I was going through some old files today and came across this image. It reminded me of the story with which it was published, and decided to spend my lunch break today in the Georgia College Library going through Microfilm to see if I could find it. It took me a while, but I was eventually successful. You can either view a PDF of the clipping here, or see my transcription of the text below the fold.
Thursday, April 14, 2005
Pages 1A, 4A
GMC radio club wants to grow
By: Payton Towns III
Daniel Simpson, president of the Georgia Military College Amateur Radio Club, sits by himself in the corner of the library – but he’s not alone. He can reach out and contact many people from all across the country with his amateur radio.
On Wednesday, he set up in the Sibley-Cone Library at GMC to help celebrate National Library Week with the club offering other students a chance to join them and send radiograms to people across the country.
“We want to raise awareness across campus about this club, recruit new members and serve the community.” Simpson said. “People also can send a radiogram which is a telegram sent by a person with an amateur radio. That’s the easiest way to explain it. (Radiograms) are short and can be sent across the country.”
The club, known as W4GMC, is opened for any student, faculty, or staff at GMC.
Simpson, 20, is a freshman at GMC Junior College. He said the club, which has a few members, recently received their charter. Simpson, or a member of the club, will be at the library from 2 p.m. to 6 p.m. today and 2 p.m. to 4 p.m. Friday for those who are interested in joining.
“We’ve had several people come by and talk,” he said. “Several people said they would come back. There has been a pretty good interest in people who have come by here.”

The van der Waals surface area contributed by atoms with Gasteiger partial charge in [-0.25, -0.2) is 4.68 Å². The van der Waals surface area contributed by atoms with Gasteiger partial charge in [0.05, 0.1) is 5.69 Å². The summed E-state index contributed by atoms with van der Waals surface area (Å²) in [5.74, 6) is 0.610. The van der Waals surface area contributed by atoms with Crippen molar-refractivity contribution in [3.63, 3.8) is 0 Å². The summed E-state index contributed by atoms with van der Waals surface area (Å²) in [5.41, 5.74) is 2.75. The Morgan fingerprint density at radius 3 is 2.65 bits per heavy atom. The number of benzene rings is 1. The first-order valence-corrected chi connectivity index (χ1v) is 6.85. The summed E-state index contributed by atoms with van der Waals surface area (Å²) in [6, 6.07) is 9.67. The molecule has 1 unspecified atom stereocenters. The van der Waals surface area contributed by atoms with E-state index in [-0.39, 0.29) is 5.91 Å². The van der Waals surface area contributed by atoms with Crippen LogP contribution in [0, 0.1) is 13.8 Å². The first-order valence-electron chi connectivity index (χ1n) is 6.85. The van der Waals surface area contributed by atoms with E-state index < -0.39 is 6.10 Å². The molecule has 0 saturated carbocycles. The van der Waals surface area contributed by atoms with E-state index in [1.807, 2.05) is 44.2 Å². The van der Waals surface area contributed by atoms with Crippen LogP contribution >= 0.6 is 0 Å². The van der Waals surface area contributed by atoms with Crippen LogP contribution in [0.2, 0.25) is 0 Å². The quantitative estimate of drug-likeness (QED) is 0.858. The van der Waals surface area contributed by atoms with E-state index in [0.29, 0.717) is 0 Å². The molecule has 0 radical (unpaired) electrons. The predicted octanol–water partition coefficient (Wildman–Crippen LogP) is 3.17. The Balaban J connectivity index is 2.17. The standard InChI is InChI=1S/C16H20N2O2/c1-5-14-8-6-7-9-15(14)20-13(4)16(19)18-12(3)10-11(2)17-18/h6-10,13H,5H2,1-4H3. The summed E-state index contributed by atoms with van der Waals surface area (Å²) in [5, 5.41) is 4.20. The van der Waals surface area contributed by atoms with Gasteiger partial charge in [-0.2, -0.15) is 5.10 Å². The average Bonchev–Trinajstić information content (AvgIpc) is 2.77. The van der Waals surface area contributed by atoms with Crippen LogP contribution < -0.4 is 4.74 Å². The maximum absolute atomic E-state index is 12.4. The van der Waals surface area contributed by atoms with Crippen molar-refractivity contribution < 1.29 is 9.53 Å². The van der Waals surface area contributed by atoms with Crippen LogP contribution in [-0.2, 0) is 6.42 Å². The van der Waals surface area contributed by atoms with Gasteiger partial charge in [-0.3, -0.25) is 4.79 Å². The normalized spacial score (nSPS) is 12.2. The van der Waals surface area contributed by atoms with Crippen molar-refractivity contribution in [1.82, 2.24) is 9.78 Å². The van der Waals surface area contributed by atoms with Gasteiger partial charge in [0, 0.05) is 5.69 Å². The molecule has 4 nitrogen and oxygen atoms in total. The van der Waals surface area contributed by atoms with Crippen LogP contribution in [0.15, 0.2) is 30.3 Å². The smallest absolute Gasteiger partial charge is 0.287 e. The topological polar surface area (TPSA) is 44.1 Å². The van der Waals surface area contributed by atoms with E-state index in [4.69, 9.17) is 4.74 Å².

Dr. John Robertson, club advisor, said GMC had a radio club in the past.
“We have been going on and off for many, many years,” he said. “It had lately gone into decline. I decided to help resurrect it. We have a number of young men and women who are interested in the club. They need to take that next step and take a test depending on the license they want. It covers technical, legal and operational methods. This is a great hobby. I hope readers will get interested in it.”
Simpson said he has been working in amateur radios since 1996. He said he has reached as far as the upper mid West.
He got out of amateur radio for a while, but became interested when he started going to school at GMC.
“I like being able to sit down and meet new people,” Simpson said. “The main purpose is community service. If the main form of communication goes down we can help out with emergency services. I just like helping out.”
“This can be fun,” he added. “It can be challenging. After you take the test it’s a way to help others.”
Payton Towns III can be reached at (478) 456-1456 or by e-mail at email@example.com.